Picture the scene – you are the IT man, and one day you walk into the server room to find a hippy camped in a tent.
Alarm bells start to ring at this point.
Apart from the smell, which is quite bad, you’re a bit worried about what he’s doing here and whether he’s found the loo or just made himself a spot next to the routers.
This is bound to upset HR (unless it is HR) and he’s not even wearing a security badge, just some hemp.
“What’s all this about?” you say to the hairy man.
“I’m protesting against your data centre,” he says. “You’re using too much power with this big whirring mess of cables. If you stored your data on tape you could save some power.”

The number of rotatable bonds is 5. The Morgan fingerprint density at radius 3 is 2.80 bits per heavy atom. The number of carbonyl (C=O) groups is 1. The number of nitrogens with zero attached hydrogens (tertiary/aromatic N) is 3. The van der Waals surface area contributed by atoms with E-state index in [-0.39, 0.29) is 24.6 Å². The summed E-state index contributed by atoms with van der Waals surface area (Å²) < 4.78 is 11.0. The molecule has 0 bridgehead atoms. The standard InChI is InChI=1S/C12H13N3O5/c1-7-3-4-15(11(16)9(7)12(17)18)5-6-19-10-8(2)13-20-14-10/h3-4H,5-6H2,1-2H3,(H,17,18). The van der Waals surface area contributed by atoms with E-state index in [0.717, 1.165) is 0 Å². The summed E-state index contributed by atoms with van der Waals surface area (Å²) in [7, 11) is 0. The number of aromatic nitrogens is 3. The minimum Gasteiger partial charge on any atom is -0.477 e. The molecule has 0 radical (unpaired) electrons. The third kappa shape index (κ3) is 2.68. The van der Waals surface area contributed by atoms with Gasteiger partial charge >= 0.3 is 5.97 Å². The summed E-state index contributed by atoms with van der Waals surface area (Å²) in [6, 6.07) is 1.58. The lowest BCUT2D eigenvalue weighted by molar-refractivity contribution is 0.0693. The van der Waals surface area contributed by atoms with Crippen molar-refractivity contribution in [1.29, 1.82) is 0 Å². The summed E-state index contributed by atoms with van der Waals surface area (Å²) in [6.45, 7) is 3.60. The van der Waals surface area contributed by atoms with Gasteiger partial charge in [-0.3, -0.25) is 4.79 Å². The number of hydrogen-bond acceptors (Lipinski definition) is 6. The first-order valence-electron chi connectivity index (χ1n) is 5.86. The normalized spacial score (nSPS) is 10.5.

You throw the hippy out, burn his tent and have him tortured by the finance team, but there’s a nagging feeling that won’t go away. Perhaps he was right…
Steve Mackey of Quantum wrote a whole 900 words on this, but we’ve cut it down a bit coz the photo was so entertaining. This is the most important bit:
In comparison to disk, even when data has been de-duplicated, tape has very few running costs. If data is not being accessed on a tape, the tape drive has no moving parts and so it consumes virtually no electricity. Tape also requires no cooling, which helps further reduce it running costs. In light of power availability and environmental concerns surrounding data centres, tape starts to look like an appealing option despite being an old technology.